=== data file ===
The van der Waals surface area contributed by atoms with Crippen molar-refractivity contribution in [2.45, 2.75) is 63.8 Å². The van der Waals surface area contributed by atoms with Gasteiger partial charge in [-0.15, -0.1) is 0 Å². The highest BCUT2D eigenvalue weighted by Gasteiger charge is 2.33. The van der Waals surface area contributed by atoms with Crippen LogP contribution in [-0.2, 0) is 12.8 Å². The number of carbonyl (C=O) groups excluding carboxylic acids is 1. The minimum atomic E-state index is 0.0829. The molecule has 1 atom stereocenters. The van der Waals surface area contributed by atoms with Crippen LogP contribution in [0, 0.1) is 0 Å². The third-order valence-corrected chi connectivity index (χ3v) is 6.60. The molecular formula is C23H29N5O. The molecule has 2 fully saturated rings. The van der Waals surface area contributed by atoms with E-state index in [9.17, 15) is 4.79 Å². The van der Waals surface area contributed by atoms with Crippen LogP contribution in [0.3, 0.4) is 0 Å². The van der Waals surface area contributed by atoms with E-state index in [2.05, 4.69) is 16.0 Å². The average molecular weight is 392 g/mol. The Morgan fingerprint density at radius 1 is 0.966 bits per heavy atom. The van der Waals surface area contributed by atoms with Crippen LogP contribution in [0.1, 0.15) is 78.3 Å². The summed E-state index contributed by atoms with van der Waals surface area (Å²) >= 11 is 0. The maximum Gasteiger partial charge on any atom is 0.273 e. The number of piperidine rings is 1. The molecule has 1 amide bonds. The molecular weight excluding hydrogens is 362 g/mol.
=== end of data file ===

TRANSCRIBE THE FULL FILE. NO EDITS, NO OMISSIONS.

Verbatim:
The van der Waals surface area contributed by atoms with Crippen molar-refractivity contribution in [2.45, 2.75) is 63.8 Å². The van der Waals surface area contributed by atoms with Gasteiger partial charge in [-0.15, -0.1) is 0 Å². The highest BCUT2D eigenvalue weighted by Gasteiger charge is 2.33. The van der Waals surface area contributed by atoms with Crippen LogP contribution in [-0.2, 0) is 12.8 Å². The number of carbonyl (C=O) groups excluding carboxylic acids is 1. The minimum atomic E-state index is 0.0829. The molecule has 1 atom stereocenters. The van der Waals surface area contributed by atoms with Crippen LogP contribution in [0, 0.1) is 0 Å². The third-order valence-corrected chi connectivity index (χ3v) is 6.60. The molecular formula is C23H29N5O. The molecule has 2 fully saturated rings. The van der Waals surface area contributed by atoms with E-state index in [9.17, 15) is 4.79 Å². The van der Waals surface area contributed by atoms with Crippen LogP contribution in [0.3, 0.4) is 0 Å². The van der Waals surface area contributed by atoms with E-state index in [2.05, 4.69) is 16.0 Å². The average molecular weight is 392 g/mol. The Morgan fingerprint density at radius 1 is 0.966 bits per heavy atom. The van der Waals surface area contributed by atoms with Crippen LogP contribution in [0.1, 0.15) is 78.3 Å². The summed E-state index contributed by atoms with van der Waals surface area (Å²) >= 11 is 0. The maximum Gasteiger partial charge on any atom is 0.273 e. The number of piperidine rings is 1. The molecule has 1 amide bonds. The molecular weight excluding hydrogens is 362 g/mol.